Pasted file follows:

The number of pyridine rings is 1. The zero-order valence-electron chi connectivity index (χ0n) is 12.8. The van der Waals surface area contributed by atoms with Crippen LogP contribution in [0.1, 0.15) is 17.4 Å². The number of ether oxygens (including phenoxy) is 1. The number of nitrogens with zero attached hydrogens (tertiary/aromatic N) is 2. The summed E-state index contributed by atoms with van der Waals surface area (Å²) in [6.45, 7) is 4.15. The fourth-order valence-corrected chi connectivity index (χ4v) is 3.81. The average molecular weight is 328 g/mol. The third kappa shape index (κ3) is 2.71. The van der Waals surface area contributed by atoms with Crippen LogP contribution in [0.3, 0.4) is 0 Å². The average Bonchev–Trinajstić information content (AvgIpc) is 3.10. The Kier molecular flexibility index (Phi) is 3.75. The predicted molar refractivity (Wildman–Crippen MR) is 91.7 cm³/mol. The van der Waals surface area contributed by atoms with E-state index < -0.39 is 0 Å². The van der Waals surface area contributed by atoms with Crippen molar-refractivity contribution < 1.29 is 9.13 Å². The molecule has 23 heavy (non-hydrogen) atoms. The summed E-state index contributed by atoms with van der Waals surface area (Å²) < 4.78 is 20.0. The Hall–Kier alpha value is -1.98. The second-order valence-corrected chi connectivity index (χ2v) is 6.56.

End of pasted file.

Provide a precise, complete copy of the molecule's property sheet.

The number of pyridine rings is 1. The zero-order valence-electron chi connectivity index (χ0n) is 12.8. The van der Waals surface area contributed by atoms with Crippen LogP contribution in [0.1, 0.15) is 17.4 Å². The number of ether oxygens (including phenoxy) is 1. The number of nitrogens with zero attached hydrogens (tertiary/aromatic N) is 2. The summed E-state index contributed by atoms with van der Waals surface area (Å²) in [6.45, 7) is 4.15. The fourth-order valence-corrected chi connectivity index (χ4v) is 3.81. The average molecular weight is 328 g/mol. The third kappa shape index (κ3) is 2.71. The van der Waals surface area contributed by atoms with Crippen LogP contribution in [0.3, 0.4) is 0 Å². The average Bonchev–Trinajstić information content (AvgIpc) is 3.10. The Kier molecular flexibility index (Phi) is 3.75. The predicted molar refractivity (Wildman–Crippen MR) is 91.7 cm³/mol. The van der Waals surface area contributed by atoms with E-state index < -0.39 is 0 Å². The van der Waals surface area contributed by atoms with Crippen molar-refractivity contribution < 1.29 is 9.13 Å². The molecule has 23 heavy (non-hydrogen) atoms. The summed E-state index contributed by atoms with van der Waals surface area (Å²) < 4.78 is 20.0. The Hall–Kier alpha value is -1.98. The second-order valence-corrected chi connectivity index (χ2v) is 6.56.